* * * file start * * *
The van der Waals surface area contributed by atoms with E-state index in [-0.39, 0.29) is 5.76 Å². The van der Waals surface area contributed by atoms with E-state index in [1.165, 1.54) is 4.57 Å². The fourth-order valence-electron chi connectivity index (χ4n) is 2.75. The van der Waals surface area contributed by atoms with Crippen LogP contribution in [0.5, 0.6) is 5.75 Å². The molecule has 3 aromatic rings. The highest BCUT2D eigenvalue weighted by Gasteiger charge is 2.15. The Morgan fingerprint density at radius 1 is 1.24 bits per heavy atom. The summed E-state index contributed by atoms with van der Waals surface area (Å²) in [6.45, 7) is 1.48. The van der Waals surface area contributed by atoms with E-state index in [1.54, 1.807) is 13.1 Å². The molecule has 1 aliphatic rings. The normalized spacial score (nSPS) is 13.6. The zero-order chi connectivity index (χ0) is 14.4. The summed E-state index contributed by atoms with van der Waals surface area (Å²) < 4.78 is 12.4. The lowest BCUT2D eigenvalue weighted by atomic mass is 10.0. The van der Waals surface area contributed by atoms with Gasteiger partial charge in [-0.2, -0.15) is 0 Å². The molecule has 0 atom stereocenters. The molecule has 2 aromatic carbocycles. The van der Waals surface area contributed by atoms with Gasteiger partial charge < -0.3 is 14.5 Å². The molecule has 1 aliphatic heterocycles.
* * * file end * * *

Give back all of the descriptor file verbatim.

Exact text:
The van der Waals surface area contributed by atoms with E-state index in [-0.39, 0.29) is 5.76 Å². The van der Waals surface area contributed by atoms with E-state index in [1.165, 1.54) is 4.57 Å². The fourth-order valence-electron chi connectivity index (χ4n) is 2.75. The van der Waals surface area contributed by atoms with Crippen LogP contribution in [0.5, 0.6) is 5.75 Å². The molecule has 3 aromatic rings. The highest BCUT2D eigenvalue weighted by Gasteiger charge is 2.15. The Morgan fingerprint density at radius 1 is 1.24 bits per heavy atom. The summed E-state index contributed by atoms with van der Waals surface area (Å²) in [6.45, 7) is 1.48. The van der Waals surface area contributed by atoms with E-state index in [1.54, 1.807) is 13.1 Å². The molecule has 1 aliphatic rings. The normalized spacial score (nSPS) is 13.6. The zero-order chi connectivity index (χ0) is 14.4. The summed E-state index contributed by atoms with van der Waals surface area (Å²) < 4.78 is 12.4. The lowest BCUT2D eigenvalue weighted by atomic mass is 10.0. The van der Waals surface area contributed by atoms with Gasteiger partial charge in [-0.2, -0.15) is 0 Å². The molecule has 0 atom stereocenters. The molecule has 2 aromatic carbocycles. The van der Waals surface area contributed by atoms with Gasteiger partial charge < -0.3 is 14.5 Å². The molecule has 1 aliphatic heterocycles.